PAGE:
(in Greek: http://www.kathimerini.gr/826077/article/epikairothta/politikh/erwthmata-gia-ta-sxedia-toy-israhl) The article refers to Israeli Prime Minister Benjamin Netanyahu’s recent visit to Cyprus where in discussions with President Anastasiades about closer cooperation between the two countries in the areas of energy and security, Netanyahu referred also to the trilateral cooperation between Greece – Cyprus – Israel. The article suggests that it is evident that Israel’s strategic decision is to restore its relations with Turkey. Netanyahu also questioned whether Greece, given the deterioration of the economic crisis and the continuing negotiations, would be able to continue its participation in the trilateral cooperation, with particular reference to this autumn’s forthcoming meeting between the three countries. According to the newspaper’s sources these remarks (made in the form of questions) reveal that the real reason behind Tel Aviv’s “anxiety” about Greece’s participation in the Tripartite is that this is an issue of negotiation with Turkey; Ankara would like to see either the dissolution of the tripartite or its transformation to a quadripartite with Turkish participation; this is also something that the US would like to see happening. The article also notes that in their recent visits to Israel, both the Foreign Minister N. Kotzias and Defence Minister P. Kammenos, made very explicit statements in favour of Greece’s cooperation with Israel and, in this light, the same sources wondered what was the true meaning of Netanyahu’s remarks.
Konstantinos Simitis, served as Prime Minister of Greece and leader of PASOK (Panhellenic Socialist Movement) from 1996 to 2004.
Georgios Tsolakoglou was a Greek military officer who became the first Prime Minister of the Greek collaborationist government during the Axis occupation in 1941-1942, after signing – on his own initiative and without the authorization of the then Greek government – the unconditional surrender of the Greek Army to the Germans. Although he maintained that his actions aimed at protecting the territorial and ethnic integrity of Greece by collaborating with Germany and averting Italian and Bulgarian influence, his claims were never given much credit and he is always remembered as the man who signed the capitulation of his country to the Axis Powers and the first official Quisling leader of occupied Greece. As such his name came in later Greek history to symbolise any act of betrayal, treachery or unconditional surrender to foreign interests.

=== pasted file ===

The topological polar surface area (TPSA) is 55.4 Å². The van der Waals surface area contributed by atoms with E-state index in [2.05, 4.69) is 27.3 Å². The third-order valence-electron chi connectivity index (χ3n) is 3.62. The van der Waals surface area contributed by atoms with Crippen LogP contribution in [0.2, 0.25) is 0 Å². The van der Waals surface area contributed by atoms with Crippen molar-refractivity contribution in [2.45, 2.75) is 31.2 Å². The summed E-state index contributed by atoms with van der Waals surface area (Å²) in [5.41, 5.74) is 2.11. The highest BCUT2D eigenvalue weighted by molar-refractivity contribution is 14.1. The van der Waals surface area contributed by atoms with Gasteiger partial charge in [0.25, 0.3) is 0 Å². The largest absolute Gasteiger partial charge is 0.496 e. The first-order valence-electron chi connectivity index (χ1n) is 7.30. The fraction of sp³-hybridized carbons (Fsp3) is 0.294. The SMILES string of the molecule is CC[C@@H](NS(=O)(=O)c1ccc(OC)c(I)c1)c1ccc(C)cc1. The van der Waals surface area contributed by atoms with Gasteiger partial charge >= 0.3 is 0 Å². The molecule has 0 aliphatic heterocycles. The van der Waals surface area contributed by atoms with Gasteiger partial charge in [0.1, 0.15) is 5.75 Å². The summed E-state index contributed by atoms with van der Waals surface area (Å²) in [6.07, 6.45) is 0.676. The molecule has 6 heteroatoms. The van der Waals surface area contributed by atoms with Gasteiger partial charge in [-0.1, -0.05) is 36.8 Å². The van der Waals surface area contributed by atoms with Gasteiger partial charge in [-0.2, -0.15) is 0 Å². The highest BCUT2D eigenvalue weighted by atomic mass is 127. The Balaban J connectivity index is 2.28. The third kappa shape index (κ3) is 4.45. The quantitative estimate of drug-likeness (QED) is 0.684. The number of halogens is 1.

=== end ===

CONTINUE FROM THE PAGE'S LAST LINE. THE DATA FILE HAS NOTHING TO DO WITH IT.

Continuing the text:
Georgios A. Papandreou: son of Andreas G. Papandreou, Prime Minister of Greece from 2009 to 2011, of the PASOK (Panhellenic Socialist Movement) Government. He has won the 2009 Greek elections on a ticket of false promises for a “socialdemocratic correction”, then he led the country into IMF’s and EU’s neo-colonial control. His electorate campaign was based on opposing austerity measures, shown as inevitable by the then government of New Democracy, on the basis that he would fight tax evasion and corruption. After taking office he revealed that finances were far worse and soon after he initiated, by a declaration given while he was visiting Kastelorizo Island in Greece, the process leading to the first bailout agreement with the IMF and the EU on the basis of a heavy austerity programme. He resigned as prime minister in November 2011 (after announcing and then backing off from a national referendum on the acceptance of the terms of a eurozone bailout deal) and was replaced by Lucas Papademos, a former Vice President of the European Central Bank, who was appointed prime minister of a non-elected coalition government formed the conservative New Democracy, PASOK and the small nationalist LAOS (Popular Orthodox Rally) party. Prime Minister Alexis Tsipras has been criticised for extensive use of advisors and political staff who have also served the G.A. Papandreou administration from various positions (including Yianis Varoufakis, Elena Panariti, J. K. Galbraith and even the Lazard Group who also served as advisors to E.Veniselos when he was Minister of Economics in Papadimos’s coalition government)
(*) This article was published, under a different title, in the Greek newspaper “Paron”, on the 15th of August 2015. It is translated into English by Maria Komninou, who also wrote the notes.